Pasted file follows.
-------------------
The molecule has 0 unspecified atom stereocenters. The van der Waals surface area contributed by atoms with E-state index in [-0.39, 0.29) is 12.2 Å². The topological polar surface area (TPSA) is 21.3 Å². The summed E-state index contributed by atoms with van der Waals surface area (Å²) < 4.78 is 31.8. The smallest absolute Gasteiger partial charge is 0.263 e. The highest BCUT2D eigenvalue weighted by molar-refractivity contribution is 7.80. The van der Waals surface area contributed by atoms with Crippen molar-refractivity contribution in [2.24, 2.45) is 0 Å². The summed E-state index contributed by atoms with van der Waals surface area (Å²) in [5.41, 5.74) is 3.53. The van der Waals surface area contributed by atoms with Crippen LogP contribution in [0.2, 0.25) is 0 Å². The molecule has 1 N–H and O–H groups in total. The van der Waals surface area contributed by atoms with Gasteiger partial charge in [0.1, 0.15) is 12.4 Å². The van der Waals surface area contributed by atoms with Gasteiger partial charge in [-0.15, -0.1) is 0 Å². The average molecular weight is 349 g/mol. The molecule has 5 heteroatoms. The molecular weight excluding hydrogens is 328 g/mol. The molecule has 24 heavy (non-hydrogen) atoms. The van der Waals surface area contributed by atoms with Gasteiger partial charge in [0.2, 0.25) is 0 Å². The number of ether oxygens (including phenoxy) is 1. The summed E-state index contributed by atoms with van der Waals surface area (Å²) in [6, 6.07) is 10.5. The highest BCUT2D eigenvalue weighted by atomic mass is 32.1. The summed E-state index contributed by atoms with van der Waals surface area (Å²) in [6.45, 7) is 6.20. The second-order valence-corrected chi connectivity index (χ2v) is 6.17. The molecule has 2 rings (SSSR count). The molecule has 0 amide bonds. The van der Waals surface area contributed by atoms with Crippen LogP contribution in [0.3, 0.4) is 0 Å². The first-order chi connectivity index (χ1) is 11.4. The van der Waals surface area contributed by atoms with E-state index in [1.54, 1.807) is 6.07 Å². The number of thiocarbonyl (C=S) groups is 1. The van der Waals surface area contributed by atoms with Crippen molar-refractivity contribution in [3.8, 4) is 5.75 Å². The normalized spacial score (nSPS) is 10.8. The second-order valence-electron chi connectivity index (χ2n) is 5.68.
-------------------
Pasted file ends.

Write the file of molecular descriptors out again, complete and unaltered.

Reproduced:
The molecule has 0 unspecified atom stereocenters. The van der Waals surface area contributed by atoms with E-state index in [-0.39, 0.29) is 12.2 Å². The topological polar surface area (TPSA) is 21.3 Å². The summed E-state index contributed by atoms with van der Waals surface area (Å²) < 4.78 is 31.8. The smallest absolute Gasteiger partial charge is 0.263 e. The highest BCUT2D eigenvalue weighted by molar-refractivity contribution is 7.80. The van der Waals surface area contributed by atoms with Crippen molar-refractivity contribution in [2.24, 2.45) is 0 Å². The summed E-state index contributed by atoms with van der Waals surface area (Å²) in [5.41, 5.74) is 3.53. The van der Waals surface area contributed by atoms with Crippen LogP contribution in [0.2, 0.25) is 0 Å². The molecule has 1 N–H and O–H groups in total. The van der Waals surface area contributed by atoms with Gasteiger partial charge in [0.1, 0.15) is 12.4 Å². The van der Waals surface area contributed by atoms with Gasteiger partial charge in [-0.15, -0.1) is 0 Å². The average molecular weight is 349 g/mol. The molecule has 5 heteroatoms. The molecular weight excluding hydrogens is 328 g/mol. The molecule has 24 heavy (non-hydrogen) atoms. The van der Waals surface area contributed by atoms with Gasteiger partial charge in [0.2, 0.25) is 0 Å². The number of ether oxygens (including phenoxy) is 1. The summed E-state index contributed by atoms with van der Waals surface area (Å²) in [6, 6.07) is 10.5. The highest BCUT2D eigenvalue weighted by atomic mass is 32.1. The summed E-state index contributed by atoms with van der Waals surface area (Å²) in [6.45, 7) is 6.20. The second-order valence-corrected chi connectivity index (χ2v) is 6.17. The molecule has 2 rings (SSSR count). The molecule has 0 amide bonds. The van der Waals surface area contributed by atoms with Crippen LogP contribution in [0.3, 0.4) is 0 Å². The first-order chi connectivity index (χ1) is 11.4. The van der Waals surface area contributed by atoms with E-state index in [1.54, 1.807) is 6.07 Å². The number of thiocarbonyl (C=S) groups is 1. The van der Waals surface area contributed by atoms with Crippen molar-refractivity contribution in [3.8, 4) is 5.75 Å². The normalized spacial score (nSPS) is 10.8. The second-order valence-electron chi connectivity index (χ2n) is 5.68.